Augmented reality is a hot topic in current technology, and many gaming systems and entertainment sectors have capitalized on it, allowing gamers to seemingly experience sights and sounds that would otherwise be inaccessible. Of course, this technology can also be used in a variety of ways for educational purposes, and companies such as Google are jumping on board and inviting schools to sample exactly what augmented reality can offer their students and how it can enhance the educational experience for students of all ages.

Recently, All Saints Academy was honored to be chosen by the Google Expeditions AR Pioneer Program to participate in a day of introduction to the AR software being promoted for schools. We were excited to have Google on campus for a day of training teachers and exposing students to the amazing technology offered and how it can open up a world of learning opportunities in the classroom. While ASA has already incorporated AR into some of our classrooms (like that of Mrs. Kelly McNeil), the software brought by Google is a much higher level than many on the market, allowing students (and teachers) to “go through” and inside objects and see details of the subject matter not previously possible with other programs (such as Quiver AR, NASA 3DV, etc.). For the demonstration day here at All Saints, we had to meet certain classroom requirements and follow guidelines set by their representative, but once we met those they brought in all of their own equipment and were very helpful in using it. The hardware consists of Asus cell phones mounted on selfie sticks (this could change as the technology is further developed before being publicly released) and utilities an app. Mrs. Kelly McNeil says this about the process:

“Once the app is launched, the teacher has a ‘lead device’ and the teacher’s phone can control the other phones in terms of a pause button and go forward in the images. There are QR-type codes on laminated 8.5×11 pieces of paper all around the vicinity where the students are standing. The teacher instructs the students to scan the codes, and when they do, the Augmented Reality image pops up. There were different images based on each teacher and the lesson they chose to lead. I chose DaVinci’s Creations, so the first image was The Renaissance Man. Teachers had bits of information on their devices that they could read about each image, and students walked around the images looking at them up close and through them on their devices. Some images were a little more interactive  (like the Crossbow would actually shoot out little pebbles, the Robotic Knight had moving gears, etc.). If you are familiar with Pokemon Go AR – how you can ‘superimpose’ a Pokemon on top of the real background you see through your cell phone camera – this is how AR works. So the students were seeing giant images of all sorts through the camera while also seeing the real background of the library or room they were in.”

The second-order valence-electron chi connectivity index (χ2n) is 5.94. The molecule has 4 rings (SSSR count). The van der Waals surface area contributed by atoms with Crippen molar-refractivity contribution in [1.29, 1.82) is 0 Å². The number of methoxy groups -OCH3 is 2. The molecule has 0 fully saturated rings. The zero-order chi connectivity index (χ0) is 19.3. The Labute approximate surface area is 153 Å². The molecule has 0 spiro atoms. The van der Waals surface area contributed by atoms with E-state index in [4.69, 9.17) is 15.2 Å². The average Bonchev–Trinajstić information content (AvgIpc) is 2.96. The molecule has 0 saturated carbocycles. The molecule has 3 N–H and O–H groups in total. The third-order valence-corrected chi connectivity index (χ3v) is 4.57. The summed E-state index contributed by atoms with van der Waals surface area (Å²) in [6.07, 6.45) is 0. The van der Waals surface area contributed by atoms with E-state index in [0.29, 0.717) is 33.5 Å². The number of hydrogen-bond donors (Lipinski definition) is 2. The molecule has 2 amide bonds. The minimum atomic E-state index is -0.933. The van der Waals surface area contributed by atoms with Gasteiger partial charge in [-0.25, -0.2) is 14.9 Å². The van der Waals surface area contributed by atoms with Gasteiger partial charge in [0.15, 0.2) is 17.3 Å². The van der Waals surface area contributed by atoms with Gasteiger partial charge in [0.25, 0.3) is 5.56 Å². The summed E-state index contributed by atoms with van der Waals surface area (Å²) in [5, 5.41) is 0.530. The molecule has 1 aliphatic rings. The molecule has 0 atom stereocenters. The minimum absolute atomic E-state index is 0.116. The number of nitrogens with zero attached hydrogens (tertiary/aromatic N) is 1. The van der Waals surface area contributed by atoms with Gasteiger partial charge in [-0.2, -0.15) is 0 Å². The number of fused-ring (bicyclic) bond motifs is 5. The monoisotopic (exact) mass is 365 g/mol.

Other lessons taught to 362 of our students during the demonstration day at ASA included:

  • Jeanine Yacoub – Organic Chemistry and The Circulatory System
  • TJ Woolford – The World of Ancient Rome
  • John Iskra – Moon Landing
  • Amy Jahna, Heather Womersley, Marty Lopez, Kat Morris – Ecosystems of a Coral Reef
  • Jen Giansiracusa – The Space Race
  • Barbara Sheekey and Valerie Satterfield – Phases of the Moon
  • Allison Futch and Eileen Hutton – Dinosaurs
  • Virginia Drake-Jacobson and Kelly Harrington – Forces of Nature
  • Kelly McNeil – DaVinci’s Inventions
  • Grant Lyons – Topographical Continents

All Saints Academy is thrilled to have been picked to participate in trying out the trial of this technology. We look forward to offering our own feedback, as well as the feedback of our students, to further the project and hopefully move the product toward a public release and the opportunity for more schools to incorporate it into their educational programs. We look forward to seeing Augmented Realty become a reality at All Saints Academy, and hope it will only add to the already outstanding curriculum and educational environment we offer at ASA.